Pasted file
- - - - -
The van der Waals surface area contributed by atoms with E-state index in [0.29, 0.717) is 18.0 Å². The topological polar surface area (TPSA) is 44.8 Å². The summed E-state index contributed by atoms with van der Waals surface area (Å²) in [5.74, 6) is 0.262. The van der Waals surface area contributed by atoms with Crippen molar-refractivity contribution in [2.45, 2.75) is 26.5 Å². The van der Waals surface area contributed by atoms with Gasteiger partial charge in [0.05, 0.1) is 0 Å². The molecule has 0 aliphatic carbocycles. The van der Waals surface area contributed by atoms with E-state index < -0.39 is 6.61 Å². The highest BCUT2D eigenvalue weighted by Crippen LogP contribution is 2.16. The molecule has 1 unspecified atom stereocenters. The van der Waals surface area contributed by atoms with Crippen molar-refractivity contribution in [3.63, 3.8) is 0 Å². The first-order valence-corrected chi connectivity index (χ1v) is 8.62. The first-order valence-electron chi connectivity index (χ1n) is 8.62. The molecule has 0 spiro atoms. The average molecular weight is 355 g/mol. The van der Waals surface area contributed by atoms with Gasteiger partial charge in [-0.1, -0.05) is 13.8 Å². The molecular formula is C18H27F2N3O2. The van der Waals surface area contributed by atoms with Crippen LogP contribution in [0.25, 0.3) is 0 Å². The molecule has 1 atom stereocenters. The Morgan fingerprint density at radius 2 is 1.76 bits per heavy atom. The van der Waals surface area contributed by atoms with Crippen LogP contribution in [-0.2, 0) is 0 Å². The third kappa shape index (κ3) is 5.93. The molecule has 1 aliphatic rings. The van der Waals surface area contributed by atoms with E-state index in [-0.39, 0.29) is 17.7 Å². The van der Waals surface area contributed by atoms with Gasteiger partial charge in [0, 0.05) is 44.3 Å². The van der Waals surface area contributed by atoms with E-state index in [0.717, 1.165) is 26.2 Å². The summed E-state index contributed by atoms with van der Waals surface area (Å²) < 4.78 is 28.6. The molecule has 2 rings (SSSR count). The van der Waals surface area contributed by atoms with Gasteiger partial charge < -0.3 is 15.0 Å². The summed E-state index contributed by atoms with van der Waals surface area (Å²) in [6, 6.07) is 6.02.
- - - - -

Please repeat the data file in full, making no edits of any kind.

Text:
The van der Waals surface area contributed by atoms with E-state index in [0.29, 0.717) is 18.0 Å². The topological polar surface area (TPSA) is 44.8 Å². The summed E-state index contributed by atoms with van der Waals surface area (Å²) in [5.74, 6) is 0.262. The van der Waals surface area contributed by atoms with Crippen molar-refractivity contribution in [2.45, 2.75) is 26.5 Å². The van der Waals surface area contributed by atoms with Gasteiger partial charge in [0.05, 0.1) is 0 Å². The molecule has 0 aliphatic carbocycles. The van der Waals surface area contributed by atoms with E-state index < -0.39 is 6.61 Å². The highest BCUT2D eigenvalue weighted by Crippen LogP contribution is 2.16. The molecule has 1 unspecified atom stereocenters. The van der Waals surface area contributed by atoms with Crippen molar-refractivity contribution in [3.63, 3.8) is 0 Å². The first-order valence-corrected chi connectivity index (χ1v) is 8.62. The first-order valence-electron chi connectivity index (χ1n) is 8.62. The molecule has 0 spiro atoms. The average molecular weight is 355 g/mol. The van der Waals surface area contributed by atoms with Gasteiger partial charge in [-0.1, -0.05) is 13.8 Å². The molecular formula is C18H27F2N3O2. The van der Waals surface area contributed by atoms with Crippen LogP contribution in [0.25, 0.3) is 0 Å². The molecule has 1 atom stereocenters. The Morgan fingerprint density at radius 2 is 1.76 bits per heavy atom. The van der Waals surface area contributed by atoms with Crippen LogP contribution in [-0.2, 0) is 0 Å². The third kappa shape index (κ3) is 5.93. The molecule has 1 aliphatic rings. The van der Waals surface area contributed by atoms with E-state index in [-0.39, 0.29) is 17.7 Å². The van der Waals surface area contributed by atoms with Gasteiger partial charge in [0, 0.05) is 44.3 Å². The van der Waals surface area contributed by atoms with E-state index in [0.717, 1.165) is 26.2 Å². The summed E-state index contributed by atoms with van der Waals surface area (Å²) < 4.78 is 28.6. The molecule has 2 rings (SSSR count). The van der Waals surface area contributed by atoms with Gasteiger partial charge < -0.3 is 15.0 Å². The summed E-state index contributed by atoms with van der Waals surface area (Å²) in [6, 6.07) is 6.02.